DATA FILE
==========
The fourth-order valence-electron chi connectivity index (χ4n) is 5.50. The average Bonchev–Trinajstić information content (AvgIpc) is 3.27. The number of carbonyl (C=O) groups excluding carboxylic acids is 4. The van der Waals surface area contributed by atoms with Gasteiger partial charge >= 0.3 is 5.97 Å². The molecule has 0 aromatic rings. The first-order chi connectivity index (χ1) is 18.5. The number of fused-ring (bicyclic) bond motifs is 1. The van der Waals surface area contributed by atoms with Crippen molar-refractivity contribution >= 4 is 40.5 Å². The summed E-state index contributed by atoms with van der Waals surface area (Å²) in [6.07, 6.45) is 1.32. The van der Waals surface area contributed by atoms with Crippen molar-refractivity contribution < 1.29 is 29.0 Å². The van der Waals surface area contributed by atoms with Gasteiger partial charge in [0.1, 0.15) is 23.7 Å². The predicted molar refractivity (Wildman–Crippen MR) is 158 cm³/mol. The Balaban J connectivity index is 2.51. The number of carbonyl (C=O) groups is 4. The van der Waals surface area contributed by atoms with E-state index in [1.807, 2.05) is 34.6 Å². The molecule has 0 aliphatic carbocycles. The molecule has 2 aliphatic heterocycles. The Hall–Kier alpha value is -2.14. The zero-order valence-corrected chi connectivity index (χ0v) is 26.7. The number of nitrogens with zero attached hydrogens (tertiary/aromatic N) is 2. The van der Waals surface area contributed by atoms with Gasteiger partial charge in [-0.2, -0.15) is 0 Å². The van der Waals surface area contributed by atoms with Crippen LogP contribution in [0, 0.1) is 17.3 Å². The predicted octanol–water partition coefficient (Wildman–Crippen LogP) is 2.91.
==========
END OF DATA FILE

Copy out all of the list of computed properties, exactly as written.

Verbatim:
The fourth-order valence-electron chi connectivity index (χ4n) is 5.50. The average Bonchev–Trinajstić information content (AvgIpc) is 3.27. The number of carbonyl (C=O) groups excluding carboxylic acids is 4. The van der Waals surface area contributed by atoms with Gasteiger partial charge >= 0.3 is 5.97 Å². The molecule has 0 aromatic rings. The first-order chi connectivity index (χ1) is 18.5. The number of fused-ring (bicyclic) bond motifs is 1. The van der Waals surface area contributed by atoms with Crippen molar-refractivity contribution >= 4 is 40.5 Å². The summed E-state index contributed by atoms with van der Waals surface area (Å²) in [6.07, 6.45) is 1.32. The van der Waals surface area contributed by atoms with Crippen molar-refractivity contribution < 1.29 is 29.0 Å². The van der Waals surface area contributed by atoms with Gasteiger partial charge in [0.1, 0.15) is 23.7 Å². The predicted molar refractivity (Wildman–Crippen MR) is 158 cm³/mol. The Balaban J connectivity index is 2.51. The number of carbonyl (C=O) groups is 4. The van der Waals surface area contributed by atoms with E-state index in [1.807, 2.05) is 34.6 Å². The molecule has 0 aliphatic carbocycles. The molecule has 2 aliphatic heterocycles. The Hall–Kier alpha value is -2.14. The zero-order valence-corrected chi connectivity index (χ0v) is 26.7. The number of nitrogens with zero attached hydrogens (tertiary/aromatic N) is 2. The van der Waals surface area contributed by atoms with Gasteiger partial charge in [-0.2, -0.15) is 0 Å². The van der Waals surface area contributed by atoms with Crippen LogP contribution in [0, 0.1) is 17.3 Å². The predicted octanol–water partition coefficient (Wildman–Crippen LogP) is 2.91.